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Connacht hoping to pick up where they left off



Date Published: {J}

CONNACHT return to action after a five week break when they bid to register a rare away win – and make it four victories from five competitive outings – against the Cardiff Blues at the new Cardiff City Stadium on Sunday (3pm).

This showdown with the team who are immediately above them at the foot of the table affords Connacht a chance to lift themselves off the basement and marks captain John Muldoon’s 100th game in the Magners League.

For their part, the Blues will hope to avenge their 18-16 defeat at the Sportsground in September. The Welsh club will have a host of internationals to call upon, but they may appear vulnerable as three of their leadings players, Leigh Halfpenny, Jamie Roberts, and Andy Powell are away on duty with the Barbarians this weekend.

Even without those three, there will be no less than seven members of the Welsh squad on show for Dai Young’s team, including Tom Shanklin, Gareth Cooper, Tom James, Bradley Davies, Martyn Williams, Sam Warburton, and Gethin Jenkins.

As if that line-up is not strong enough, centre Shanklin will face strong competition for a starting place from New Zealand star Casey Laulala, who arrived from Canterbury this week.

“We will be sending our very best team to Cardiff,” said Muldoon, who celebrated his birthday this week. “We know the Blues will be still reeling after their defeat at the Sportsground in September. But we firmly believe that on our day we can beat anyone.”

Connacht finished the last sequence of matches on a high thanks to a 16-10 win over the Scarlets on October 30. The manner of that win should give Michael Bradley’s men some encouragement for a tricky assignment on Sunday, even though the five week break may have disrupted Connacht’s momentum.

Their pack produced a commanding display against the Scarlets, with John Muldoon, Johnny O’Connor, and Mike McComish superb in the back row, while the half-back pairing of Frank Murphy and Ian Keatley were in peak form.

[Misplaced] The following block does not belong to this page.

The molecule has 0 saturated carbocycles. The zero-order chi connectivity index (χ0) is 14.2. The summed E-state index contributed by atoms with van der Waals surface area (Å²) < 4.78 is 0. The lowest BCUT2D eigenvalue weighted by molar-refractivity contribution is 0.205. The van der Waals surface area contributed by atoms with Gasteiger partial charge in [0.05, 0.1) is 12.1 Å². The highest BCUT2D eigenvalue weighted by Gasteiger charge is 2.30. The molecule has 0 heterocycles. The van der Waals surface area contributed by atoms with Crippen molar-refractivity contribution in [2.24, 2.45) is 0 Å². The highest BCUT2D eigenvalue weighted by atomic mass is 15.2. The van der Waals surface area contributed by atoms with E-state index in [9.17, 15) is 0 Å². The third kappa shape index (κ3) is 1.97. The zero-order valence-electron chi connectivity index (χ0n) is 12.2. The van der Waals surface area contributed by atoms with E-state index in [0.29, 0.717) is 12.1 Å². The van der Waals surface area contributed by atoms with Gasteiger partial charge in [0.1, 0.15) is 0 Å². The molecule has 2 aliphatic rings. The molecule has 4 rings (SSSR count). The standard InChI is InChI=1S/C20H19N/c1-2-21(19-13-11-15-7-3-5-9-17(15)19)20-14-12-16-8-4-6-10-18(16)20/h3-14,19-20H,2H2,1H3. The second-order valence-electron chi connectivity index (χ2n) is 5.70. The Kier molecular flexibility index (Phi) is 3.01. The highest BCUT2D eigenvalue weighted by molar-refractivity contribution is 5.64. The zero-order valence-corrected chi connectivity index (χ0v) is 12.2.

That victory, following a superb European Challenge Cup victory in Montpellier, helped to lift some of the gloom around the Sportsground after Bradley’s boys collapsed against Ulster on September 18, a night in which they were expected to build on the tense home win over the Blues.

No doubt Cardiff are still reeling from that particular defeat, in which former All-Black Ben Blair almost broke the home side’s hearts only to miss a late penalty which would have given the Blues an undeserved win.

Connacht have not won in six visits to Cardiff and their appalling 58-0 defeat there last season should ensure that the travelling party are fully focused on the job in hand.

Absent from the squad this weekend are Keith Matthews, Jamie Hagan, Andrew Browne, and Troy Nathan, but Bradley is likely to keep faith with the pack who bullied Scarlets into submission (and overcame two sin-binnings) five weeks ago.

Cardiff have only won one of their last four Magners League matches, a 20-12 home success against the Ospreys on October 24, and their last outing was a 31-3 reversal to Australia in a ‘friendly’ last week – although seven of their players were away on international duty for that encounter.

The Blues also learned this week that former Welsh international Rhys Williams has been forced to retire due to a serious knee injury.

Galway in Days Gone By

The way we were – Protecting archives of our past



A photo of Galway city centre from the county council's archives

People’s living conditions less than 100 years ago were frightening. We have come a long way. We talk about water charges today, but back then the local District Councils were erecting pumps for local communities and the lovely town of Mountbellew, according to Council minutes, had open sewers,” says Galway County Council archivist Patria McWalter.

Patria believes we “need to take pride in our history, and we should take the same pride in our historical records as we do in our built heritage”. When you see the wealth of material in her care, this belief makes sense.

She is in charge of caring for the rich collection of administrative records owned by Galway County Council and says “these records are as much part of our history as the Rock of Cashel is. They document our lives and our ancestors’ lives. And nobody can plan for the future unless you learn from the past, what worked and what didn’t”.

Archivists and librarians are often unfairly regarded as being dry, academic types, but that’s certainly not true of Patria. Her enthusiasm is infectious as she turns the pages of several minute books from Galway’s Rural District Councils, all of them at least 100 years old.

Part of her role involved cataloguing all the records of the Councils – Ballinasloe, Clifden, Galway, Gort, Loughrea, Mountbellew, Portumna and Tuam. These records mostly consisted of minutes of various meetings.